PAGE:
Dark chocolate fans, we have good news.

By Betty Gold
October 15, 2019

‘Tis the season for over-indulging in candy, which—as we’re all well aware—can cause tooth damage. This doesn’t mean you or your little ones need to forego the trick-or-treat bowl, though. According to Anita Imadomwanyi, DDS, the director of clinical support and charitable giving at Aspen Dental, some sweets are far worse for your teeth than others.

“Over-indulging in candy can result in serious tooth-related injuries like fractured roots, cavities, sore gums, and cracked teeth,” Dr. Imadomwanyi says. "That being said, there are plenty of treats that won’t do serious dental damage."

Here are the best and worst types of Halloween candy for your teeth, according to Dr. Imadomwanyi. (And I solemnly swear we won’t suggest handing out carrots and celery sticks).

RELATED: The 10 Best Halloween Candies—and the 10 Worst, According to a New Survey

Scariest Offenders

Dr. Imadomwanyi says the worst forms of candy for your pearly whites are as follows:

Sour gummies: These types of candies are among the worst because they’re both sticky and acidic, which can cause tooth enamel to break down or weaken—and make one more susceptible to cavities.

Hard sucking candies: Having to suck on them means exposing your teeth to sugar longer. This prolonged contact allows bad bacteria to use the sugar in the candy as fuel that can make you more vulnerable to cavities and build plaque. Both of these can leave you at risk of chipping teeth, restorations, or gum irritation. The sharpness of the hard candies can cause irritation of the gums, too.

Taffy/Caramels: These are sticky and really difficult to remove from the teeth. They can get caught between teeth and into the grooves and fissures (narrow grooves), thus again with prolonged contact of sugars on the teeth. Detrimental bacteria will use the sugars in these sweets as fuel, which can make one more vulnerable to cavities and build plaque.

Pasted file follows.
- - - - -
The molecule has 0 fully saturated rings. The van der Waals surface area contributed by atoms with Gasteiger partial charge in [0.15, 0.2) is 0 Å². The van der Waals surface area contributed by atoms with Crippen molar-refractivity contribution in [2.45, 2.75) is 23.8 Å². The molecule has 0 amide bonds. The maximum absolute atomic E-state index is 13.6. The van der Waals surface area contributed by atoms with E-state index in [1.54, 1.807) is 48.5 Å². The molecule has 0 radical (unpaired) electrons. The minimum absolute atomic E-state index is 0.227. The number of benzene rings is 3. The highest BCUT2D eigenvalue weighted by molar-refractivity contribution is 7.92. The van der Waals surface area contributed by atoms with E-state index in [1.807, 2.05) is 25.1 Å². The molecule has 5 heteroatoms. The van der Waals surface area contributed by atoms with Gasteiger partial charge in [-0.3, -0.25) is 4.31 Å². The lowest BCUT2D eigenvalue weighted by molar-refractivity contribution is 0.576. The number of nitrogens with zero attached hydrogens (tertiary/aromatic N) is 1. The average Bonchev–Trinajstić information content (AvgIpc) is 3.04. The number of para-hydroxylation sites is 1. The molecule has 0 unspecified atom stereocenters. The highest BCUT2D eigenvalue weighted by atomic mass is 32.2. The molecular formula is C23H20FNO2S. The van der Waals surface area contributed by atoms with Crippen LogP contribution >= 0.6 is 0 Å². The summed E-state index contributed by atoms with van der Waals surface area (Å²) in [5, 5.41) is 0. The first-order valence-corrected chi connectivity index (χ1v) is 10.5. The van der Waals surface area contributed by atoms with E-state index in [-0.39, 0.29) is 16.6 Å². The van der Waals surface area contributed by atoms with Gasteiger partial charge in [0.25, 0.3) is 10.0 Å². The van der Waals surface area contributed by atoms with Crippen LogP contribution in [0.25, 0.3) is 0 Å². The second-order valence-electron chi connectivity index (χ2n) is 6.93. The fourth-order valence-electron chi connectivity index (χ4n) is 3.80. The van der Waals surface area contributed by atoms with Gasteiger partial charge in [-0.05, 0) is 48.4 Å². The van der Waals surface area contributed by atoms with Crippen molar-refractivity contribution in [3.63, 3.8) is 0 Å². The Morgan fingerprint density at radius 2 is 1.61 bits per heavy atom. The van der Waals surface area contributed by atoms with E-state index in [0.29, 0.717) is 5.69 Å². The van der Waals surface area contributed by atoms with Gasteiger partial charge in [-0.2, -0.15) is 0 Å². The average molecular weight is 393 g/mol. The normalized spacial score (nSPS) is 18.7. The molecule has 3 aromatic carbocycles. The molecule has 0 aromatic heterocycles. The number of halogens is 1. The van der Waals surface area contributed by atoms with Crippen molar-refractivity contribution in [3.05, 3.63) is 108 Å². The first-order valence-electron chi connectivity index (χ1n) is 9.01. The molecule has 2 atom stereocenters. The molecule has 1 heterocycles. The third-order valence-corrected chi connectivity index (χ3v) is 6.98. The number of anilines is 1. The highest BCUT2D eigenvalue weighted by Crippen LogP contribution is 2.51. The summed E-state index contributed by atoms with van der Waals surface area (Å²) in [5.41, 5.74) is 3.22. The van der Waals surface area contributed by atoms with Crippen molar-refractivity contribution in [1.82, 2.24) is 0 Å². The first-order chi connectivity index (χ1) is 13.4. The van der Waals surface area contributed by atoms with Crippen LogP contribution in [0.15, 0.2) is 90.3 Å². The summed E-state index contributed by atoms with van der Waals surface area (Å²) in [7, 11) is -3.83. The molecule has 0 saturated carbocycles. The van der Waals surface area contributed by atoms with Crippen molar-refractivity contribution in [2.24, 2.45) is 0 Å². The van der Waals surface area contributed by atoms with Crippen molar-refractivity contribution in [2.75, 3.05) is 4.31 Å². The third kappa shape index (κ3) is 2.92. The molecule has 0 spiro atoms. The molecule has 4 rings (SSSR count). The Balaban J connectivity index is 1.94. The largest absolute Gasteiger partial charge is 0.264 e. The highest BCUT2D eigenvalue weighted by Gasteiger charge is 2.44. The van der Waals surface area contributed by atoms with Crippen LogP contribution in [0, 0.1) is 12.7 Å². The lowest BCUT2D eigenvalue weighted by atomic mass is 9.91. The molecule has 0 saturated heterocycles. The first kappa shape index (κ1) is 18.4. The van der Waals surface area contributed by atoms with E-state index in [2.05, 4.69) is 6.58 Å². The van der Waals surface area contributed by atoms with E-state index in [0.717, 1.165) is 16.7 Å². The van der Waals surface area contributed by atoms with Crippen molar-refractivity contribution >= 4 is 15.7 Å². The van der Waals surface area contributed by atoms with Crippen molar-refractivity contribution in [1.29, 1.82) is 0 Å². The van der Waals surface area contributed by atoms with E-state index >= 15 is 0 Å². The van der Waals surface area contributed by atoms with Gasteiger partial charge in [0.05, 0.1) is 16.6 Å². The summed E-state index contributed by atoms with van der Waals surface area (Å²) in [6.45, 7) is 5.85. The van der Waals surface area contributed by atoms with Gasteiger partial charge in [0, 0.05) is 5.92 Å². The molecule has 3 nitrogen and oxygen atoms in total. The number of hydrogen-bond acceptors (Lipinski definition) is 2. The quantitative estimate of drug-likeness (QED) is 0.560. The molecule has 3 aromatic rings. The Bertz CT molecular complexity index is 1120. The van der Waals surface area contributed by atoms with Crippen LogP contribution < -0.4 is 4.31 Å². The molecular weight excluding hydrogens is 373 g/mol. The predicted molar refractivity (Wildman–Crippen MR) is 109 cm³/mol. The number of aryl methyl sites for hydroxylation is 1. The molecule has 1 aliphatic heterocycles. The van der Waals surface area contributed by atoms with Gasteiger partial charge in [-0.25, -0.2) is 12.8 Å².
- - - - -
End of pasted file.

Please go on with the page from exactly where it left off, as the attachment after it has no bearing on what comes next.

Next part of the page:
RELATEDStarbucks Just Announced Its First New Pumpkin Coffee Drink Since The PSL—and We've Never Been So Excited

Tooth-Friendly(ish) Treats

If you’re looking to pass out candy or stock the office candy jar with something that won’t damage everyone’s dentures, Dr. Imadomwanyi recommends leaning in to pre-packaged snack bags (like crackers, chips, or Goldfish), flavored honey sticks, or fruit leathers over traditional candy or gummies.

She also says that chocolate, peanut butter, and softer non-sticky candies are smarter options because they dissolve fairly quickly and are less destructive to the enamel and teeth. Additionally, candies or gum sweetened with Xylitol are sugarless and stimulate saliva production, which naturally helps cleanse the teeth of debris. The lower acid and sugar content prevents bacteria from causing cavities, too.

But the real dentist-friendly sweet spot? Dark chocolate, because it naturally contains less sugar.

How to Care for Your Mouth After Eating Halloween Candy

According to Dr. Imadomwanyi, it’s best to consume the candy after meals as opposed to throughout the day in order to prevent prolonged sugar contact to teeth. It’s also smart to brush and floss immediately after consuming treats. And of course, see your dentist for routine check-up and hygiene care every six months.

Toys Can Be Treats, Too

If alternative snacks and dark chocolate don’t hit the sweet spot for the younger crowd, try toys instead of treats. Kid-friendly gifts like bouncy balls, stickers, bubbles, and glow bracelets are all candy-free crowd-pleasers. If you’re looking for something more festive, Halloween-themed prizes like vampire teeth, spider rings, and spooky tattoos will put a *healthy* smile on every kid's face.

RELATEDThis Is the Best Beverage for Pairing With Pumpkin Spice (FYI, It Isn't Coffee)

Advertisement